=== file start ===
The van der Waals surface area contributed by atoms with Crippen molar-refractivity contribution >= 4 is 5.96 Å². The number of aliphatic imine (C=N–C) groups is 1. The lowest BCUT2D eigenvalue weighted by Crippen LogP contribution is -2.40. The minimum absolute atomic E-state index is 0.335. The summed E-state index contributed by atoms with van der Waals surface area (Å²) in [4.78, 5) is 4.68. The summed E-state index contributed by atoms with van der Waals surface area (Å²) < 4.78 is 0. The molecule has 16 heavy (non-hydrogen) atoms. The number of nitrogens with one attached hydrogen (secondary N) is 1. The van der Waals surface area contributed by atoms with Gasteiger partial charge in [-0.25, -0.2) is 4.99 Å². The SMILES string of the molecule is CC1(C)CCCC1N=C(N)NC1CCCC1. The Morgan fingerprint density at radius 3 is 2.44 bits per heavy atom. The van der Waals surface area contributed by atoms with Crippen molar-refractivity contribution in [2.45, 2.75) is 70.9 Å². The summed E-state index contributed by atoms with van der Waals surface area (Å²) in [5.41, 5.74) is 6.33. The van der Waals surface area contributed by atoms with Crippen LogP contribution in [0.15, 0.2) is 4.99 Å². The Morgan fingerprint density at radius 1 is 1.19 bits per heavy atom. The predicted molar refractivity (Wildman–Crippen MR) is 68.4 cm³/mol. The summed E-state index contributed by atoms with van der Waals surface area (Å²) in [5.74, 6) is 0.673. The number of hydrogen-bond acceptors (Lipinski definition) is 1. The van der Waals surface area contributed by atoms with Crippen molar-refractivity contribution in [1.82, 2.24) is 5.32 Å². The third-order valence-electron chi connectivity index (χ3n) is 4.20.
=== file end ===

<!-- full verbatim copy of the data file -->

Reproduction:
The van der Waals surface area contributed by atoms with Crippen molar-refractivity contribution >= 4 is 5.96 Å². The number of aliphatic imine (C=N–C) groups is 1. The lowest BCUT2D eigenvalue weighted by Crippen LogP contribution is -2.40. The minimum absolute atomic E-state index is 0.335. The summed E-state index contributed by atoms with van der Waals surface area (Å²) in [4.78, 5) is 4.68. The summed E-state index contributed by atoms with van der Waals surface area (Å²) < 4.78 is 0. The molecule has 16 heavy (non-hydrogen) atoms. The number of nitrogens with one attached hydrogen (secondary N) is 1. The van der Waals surface area contributed by atoms with Gasteiger partial charge in [-0.25, -0.2) is 4.99 Å². The SMILES string of the molecule is CC1(C)CCCC1N=C(N)NC1CCCC1. The Morgan fingerprint density at radius 3 is 2.44 bits per heavy atom. The van der Waals surface area contributed by atoms with Crippen molar-refractivity contribution in [2.45, 2.75) is 70.9 Å². The summed E-state index contributed by atoms with van der Waals surface area (Å²) in [5.41, 5.74) is 6.33. The van der Waals surface area contributed by atoms with Crippen LogP contribution in [0.15, 0.2) is 4.99 Å². The Morgan fingerprint density at radius 1 is 1.19 bits per heavy atom. The predicted molar refractivity (Wildman–Crippen MR) is 68.4 cm³/mol. The summed E-state index contributed by atoms with van der Waals surface area (Å²) in [5.74, 6) is 0.673. The number of hydrogen-bond acceptors (Lipinski definition) is 1. The van der Waals surface area contributed by atoms with Crippen molar-refractivity contribution in [1.82, 2.24) is 5.32 Å². The third-order valence-electron chi connectivity index (χ3n) is 4.20.